Crime Briefs: The old fake name trick, works every time … not |

Crime Briefs: The old fake name trick, works every time … not

Alex Zorn

Colorado State Patrol troopers came across a black truck near Bair Ranch that had crashed on the sidewalk in the rest area on Tuesday morning. The truck was parked up against a sign post and there was damage to the right front bumper from the sign post, according to the affidavit.

The driver and two passengers were sound asleep when police arrived and the trooper tried to wake them up by knocking on the driver’s window. After no response, he started banging on the driver door and front windshield for someone to wake up. After a few minutes, the driver woke up and exited the vehicle.

The driver said they were heading from the Denver area to Grand Junction and stopped in the rest area for some shut-eye.

The trooper asked him why he parked on the sidewalk and hit the sign and he said he did not know.

The driver and the male passenger in the car had active warrants out for their arrests, but when one of the troopers called dispatch to clear the female passenger in the front seat, no record was found under the name she had given them.

The officers also found a needle on the floorboard underneath the front passenger seat.

After moving the female to a nearby park bench, one of the officers noticed that she dropped some money and picked it up.

“There were two 100 dollar bills and they did not look or feel real,” the affidavit states.

A fingerprint scanner later confirmed that the female had two active felony warrant.

She later confirmed she lied about her name because she was not ready to go to jail and apologized. She said she found the counterfeit 100 dollar bills sitting in the center console. She knew she shouldn’t take them but she did, states the affidavit. She had five more 100 dollar bills in a green notebook in her backpack.


After observing a white truck cross briefly over the white solid line and onto the shoulder at the 81 eastbound Interstate 70 off-ramp, a Garfield County Sheriff’s Officer pulled over the vehicle on Wednesday after learning its plates expired in February.

The driver gave the officer her name and said that she packed in a hurry and did not know where her driver’s license, insurance or registration for the vehicle were.

She said that her plates did have a 2019 tab and she registered the vehicle in April.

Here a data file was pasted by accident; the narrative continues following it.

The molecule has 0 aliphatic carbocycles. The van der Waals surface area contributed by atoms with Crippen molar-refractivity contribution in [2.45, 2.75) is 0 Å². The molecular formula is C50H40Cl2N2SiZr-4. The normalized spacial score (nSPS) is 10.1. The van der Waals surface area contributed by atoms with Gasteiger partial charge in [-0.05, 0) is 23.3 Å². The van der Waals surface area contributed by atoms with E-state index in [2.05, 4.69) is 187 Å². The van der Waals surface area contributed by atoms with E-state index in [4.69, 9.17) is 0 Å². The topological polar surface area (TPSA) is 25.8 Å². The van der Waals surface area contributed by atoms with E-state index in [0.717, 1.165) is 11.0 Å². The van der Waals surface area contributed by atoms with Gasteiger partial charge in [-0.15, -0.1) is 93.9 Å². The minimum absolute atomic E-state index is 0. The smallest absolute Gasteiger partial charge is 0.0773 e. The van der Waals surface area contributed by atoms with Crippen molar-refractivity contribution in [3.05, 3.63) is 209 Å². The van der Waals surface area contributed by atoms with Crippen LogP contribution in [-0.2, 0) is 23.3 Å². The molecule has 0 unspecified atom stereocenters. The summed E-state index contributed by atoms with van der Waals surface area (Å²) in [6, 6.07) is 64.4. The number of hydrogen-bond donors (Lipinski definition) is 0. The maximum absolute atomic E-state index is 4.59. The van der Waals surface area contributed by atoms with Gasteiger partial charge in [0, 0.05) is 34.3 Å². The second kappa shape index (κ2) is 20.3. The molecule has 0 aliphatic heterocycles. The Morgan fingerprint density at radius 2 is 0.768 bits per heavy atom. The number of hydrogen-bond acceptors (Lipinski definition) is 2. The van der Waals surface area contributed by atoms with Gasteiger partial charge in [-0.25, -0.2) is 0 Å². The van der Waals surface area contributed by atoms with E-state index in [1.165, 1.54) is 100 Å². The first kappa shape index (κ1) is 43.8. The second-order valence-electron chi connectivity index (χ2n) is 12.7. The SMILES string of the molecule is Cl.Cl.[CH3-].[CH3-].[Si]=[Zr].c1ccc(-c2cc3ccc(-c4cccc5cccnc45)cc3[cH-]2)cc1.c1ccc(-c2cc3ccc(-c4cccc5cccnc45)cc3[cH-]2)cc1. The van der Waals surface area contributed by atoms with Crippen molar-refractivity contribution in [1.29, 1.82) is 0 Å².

The officer ran the number on the 2019 tab and found no record of the tab. He then ran the VIN and it did not match the associated VIN on the Colorado License Plates.

The driver said the former owner of the vehicle allowed her to use the plates and that she did have insurance, but had no way of showing proof.

The officer then ran the name that she had given him and was advised that “the name had no associated record,” states the affidavit.

The officer then asked for the driver’s name and age again and she gave him the same spelling and date of birth.

The officer advised the driver that from his experience she did not appear to be 35 years old and asked her to locate some sort of identification in the back of her vehicle.

As the driver was opening the hatch, the officer observed what appeared to be a Colorado Identification card in her back left pocket and demanded she give it to him.

The ID card showed a different name and age than the driver had given, but the photo matched the driver.

The officer asked the driver to tell her the truth about who she was.

The officer ran the driver’s real name, the one on the identification card, and found that she was revoked for DUI on three or more occasions.


A Garfield County student was staying home sick from school this week when he heard a knock at his front door and could not tell who the person was via the peephole.

She started to walk away so he opened the door to see if he recognized her, the affidavit states.

He asked who she was looking for and she turned and said, “yes I was.”

She walked towards him and asked if she could go inside and before he could answer she walked in.

She started to cry and sat down on his futon and “then started yelling random names that did not seem to have any relevance.”

She then showed him a stitched scar on her upper lip and said “this was from you” and that she went to jail for him. She rambled on about several things, including “the cartel” and handed him an empty pack of cigarettes.

The juvenile began to get scared when she told him she had been in “an asylum.” She sat down, pulled out some marijuana and started to smoke it and lit up a cigarette and offered him one, but he refused.

The woman continued to rant about a lot of things and left, and the juvenile locked the door and called his mother.

The mother wanted protection orders issued for herself and her son.

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